More than $25M in federal grant money coming to NC to provide better pay for teachers, expand school breakfast programs

More than $25M in federal grant money coming to NC to provide better pay for teachers, expand school breakfast programs

More than $25 million in federal grant money is heading to North Carolina and it will help provide educators with better pay and working conditions, and will also be used to help increase student participation in school breakfast programs.

The U.S. Department of Education announced last week that schools here will receive $24 million in grants to help them recruit and keep teachers, WFAE reported. The federal Teacher and School Leader grants support programs that provide better pay, working conditions and diversity for public schools. The grants accomplish those goals at least partly by providing performance-based compensation for teachers. 

North Carolina received nearly 21% of the $115 million in grants awarded in the country this year.

The awards were:

  • Charlotte-Mecklenburg Schools got $2.8 million to expand its Teacher-Leader Pathways program, which offers raises of up to $18,250 a year for effective teachers who take on extra duties coaching colleagues and working with more students.
  • Wake County Schools got $4.6 million to launch a program called Project LEADERS, which creates performance-based teacher pay at 24 high-need schools. 
  • Montgomery County Schools got $8.3 million for a new teacher and principal effectiveness program in 11 high-need schools.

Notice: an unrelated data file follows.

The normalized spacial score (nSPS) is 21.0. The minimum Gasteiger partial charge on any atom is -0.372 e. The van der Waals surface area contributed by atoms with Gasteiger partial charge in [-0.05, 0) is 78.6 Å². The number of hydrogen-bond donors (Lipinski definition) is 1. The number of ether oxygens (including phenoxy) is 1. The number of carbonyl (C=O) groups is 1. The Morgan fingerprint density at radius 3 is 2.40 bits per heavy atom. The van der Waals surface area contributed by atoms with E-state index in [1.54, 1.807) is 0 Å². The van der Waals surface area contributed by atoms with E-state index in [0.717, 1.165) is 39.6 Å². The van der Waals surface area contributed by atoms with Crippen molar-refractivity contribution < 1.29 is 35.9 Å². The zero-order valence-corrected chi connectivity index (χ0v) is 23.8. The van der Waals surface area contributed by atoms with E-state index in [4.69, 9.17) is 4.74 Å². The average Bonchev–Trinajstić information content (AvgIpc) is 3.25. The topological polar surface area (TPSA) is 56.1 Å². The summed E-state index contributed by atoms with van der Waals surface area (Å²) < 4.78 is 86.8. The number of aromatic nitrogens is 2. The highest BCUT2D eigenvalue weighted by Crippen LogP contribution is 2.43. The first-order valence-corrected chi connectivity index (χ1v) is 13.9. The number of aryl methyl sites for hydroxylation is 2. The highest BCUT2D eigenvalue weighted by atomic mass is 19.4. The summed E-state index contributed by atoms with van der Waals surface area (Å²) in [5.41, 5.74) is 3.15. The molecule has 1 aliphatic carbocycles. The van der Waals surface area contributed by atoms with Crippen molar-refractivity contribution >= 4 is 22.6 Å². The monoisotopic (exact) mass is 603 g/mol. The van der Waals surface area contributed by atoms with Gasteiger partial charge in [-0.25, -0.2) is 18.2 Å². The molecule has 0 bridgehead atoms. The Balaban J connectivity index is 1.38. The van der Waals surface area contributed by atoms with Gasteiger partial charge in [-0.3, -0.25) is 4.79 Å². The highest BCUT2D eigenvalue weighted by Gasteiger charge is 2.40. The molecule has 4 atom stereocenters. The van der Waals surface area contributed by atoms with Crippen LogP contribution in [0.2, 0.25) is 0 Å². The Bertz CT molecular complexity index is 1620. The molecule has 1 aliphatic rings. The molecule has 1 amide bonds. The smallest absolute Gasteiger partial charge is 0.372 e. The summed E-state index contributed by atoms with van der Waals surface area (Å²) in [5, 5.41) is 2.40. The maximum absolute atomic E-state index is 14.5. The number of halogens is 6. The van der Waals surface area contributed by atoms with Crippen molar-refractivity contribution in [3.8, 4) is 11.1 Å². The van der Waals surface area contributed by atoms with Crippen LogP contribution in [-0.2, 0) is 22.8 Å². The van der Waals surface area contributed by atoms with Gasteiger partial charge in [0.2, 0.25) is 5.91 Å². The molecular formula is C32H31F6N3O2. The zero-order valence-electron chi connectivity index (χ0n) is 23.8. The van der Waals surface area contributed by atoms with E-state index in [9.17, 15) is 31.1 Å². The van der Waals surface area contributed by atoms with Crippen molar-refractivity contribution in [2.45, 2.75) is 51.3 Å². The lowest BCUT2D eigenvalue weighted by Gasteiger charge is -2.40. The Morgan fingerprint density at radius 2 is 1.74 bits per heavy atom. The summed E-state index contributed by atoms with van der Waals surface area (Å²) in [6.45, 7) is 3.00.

• The Innovation Project, a Raleigh-based group that’s working with eight North Carolina school districts, was awarded $8.3 million this year. Its news release says it will get $21.5 million over three years for work recruiting teachers and principals in Asheboro City Schools, Edgecombe County Schools, Elizabeth City-Pasquotank Public Schools, Lexington City Schools, Mount Airy City Schools, Scotland County Schools, Vance County Schools and Warren County Schools.

The federal report indicates all these districts are likely to get three years of funding, which would more than triple the total for the North Carolina projects, according to WFAE.

In addition to these grants, Gov. Roy Cooper announced last week that he would be directing $1.4 million in federal grant funding to help school districts and charter schools expand their school breakfast programs, the governor’s office announced.

Research shows that eating a healthy school breakfast and lunch not only improves student attendance but also discipline and academic performance.

“A child who is hungry can’t learn and many children can’t or won’t eat when they have to get up so early,” said Cooper. “Innovative efforts that get breakfast to children in the classroom are proven to encourage them to eat which will improve their educational success.”

The governor is partnering with the North Carolina Alliance for Health (NCAH) and the Carolina Hunger Initiative (CHI) on the program. The two organizations will use the funds to run a competitive program that will provide grants of up to $50,000 per school nutrition program to help them implement “innovative school breakfast models,” such as Breakfast in the Classroom, Second Chance Breakfast, and Grab and Go Breakfast. These models have been shown to increase school breakfast participation, especially among students who qualify for free- or reduced-price lunch, the governor’s office said.

Funding for the grant program comes from federal Emergency Assistance for Non-Public Schools (EANS) funds that have reverted to the Governor’s Emergency Education Relief (GEER) fund.

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Patrick Zarcone

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